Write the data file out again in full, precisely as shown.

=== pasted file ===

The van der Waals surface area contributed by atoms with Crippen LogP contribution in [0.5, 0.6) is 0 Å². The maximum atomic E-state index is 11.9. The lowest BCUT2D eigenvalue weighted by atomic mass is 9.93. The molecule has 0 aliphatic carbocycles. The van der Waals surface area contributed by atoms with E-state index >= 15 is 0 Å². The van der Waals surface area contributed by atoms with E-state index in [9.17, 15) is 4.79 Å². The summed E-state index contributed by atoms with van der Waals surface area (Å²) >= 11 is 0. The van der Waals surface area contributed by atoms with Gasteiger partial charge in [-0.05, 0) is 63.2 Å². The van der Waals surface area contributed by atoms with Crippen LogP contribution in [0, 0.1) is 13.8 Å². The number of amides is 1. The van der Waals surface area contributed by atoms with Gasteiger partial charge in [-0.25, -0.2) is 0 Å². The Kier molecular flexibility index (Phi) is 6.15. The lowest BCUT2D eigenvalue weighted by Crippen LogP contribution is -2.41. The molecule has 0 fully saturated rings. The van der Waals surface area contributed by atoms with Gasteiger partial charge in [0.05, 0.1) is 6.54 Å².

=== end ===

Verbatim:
The van der Waals surface area contributed by atoms with Crippen LogP contribution in [0.5, 0.6) is 0 Å². The maximum atomic E-state index is 11.9. The lowest BCUT2D eigenvalue weighted by atomic mass is 9.93. The molecule has 0 aliphatic carbocycles. The van der Waals surface area contributed by atoms with E-state index >= 15 is 0 Å². The van der Waals surface area contributed by atoms with E-state index in [9.17, 15) is 4.79 Å². The summed E-state index contributed by atoms with van der Waals surface area (Å²) >= 11 is 0. The van der Waals surface area contributed by atoms with Gasteiger partial charge in [-0.05, 0) is 63.2 Å². The van der Waals surface area contributed by atoms with Crippen LogP contribution in [0, 0.1) is 13.8 Å². The number of amides is 1. The van der Waals surface area contributed by atoms with Gasteiger partial charge in [-0.25, -0.2) is 0 Å². The Kier molecular flexibility index (Phi) is 6.15. The lowest BCUT2D eigenvalue weighted by Crippen LogP contribution is -2.41. The molecule has 0 fully saturated rings. The van der Waals surface area contributed by atoms with Gasteiger partial charge in [0.05, 0.1) is 6.54 Å².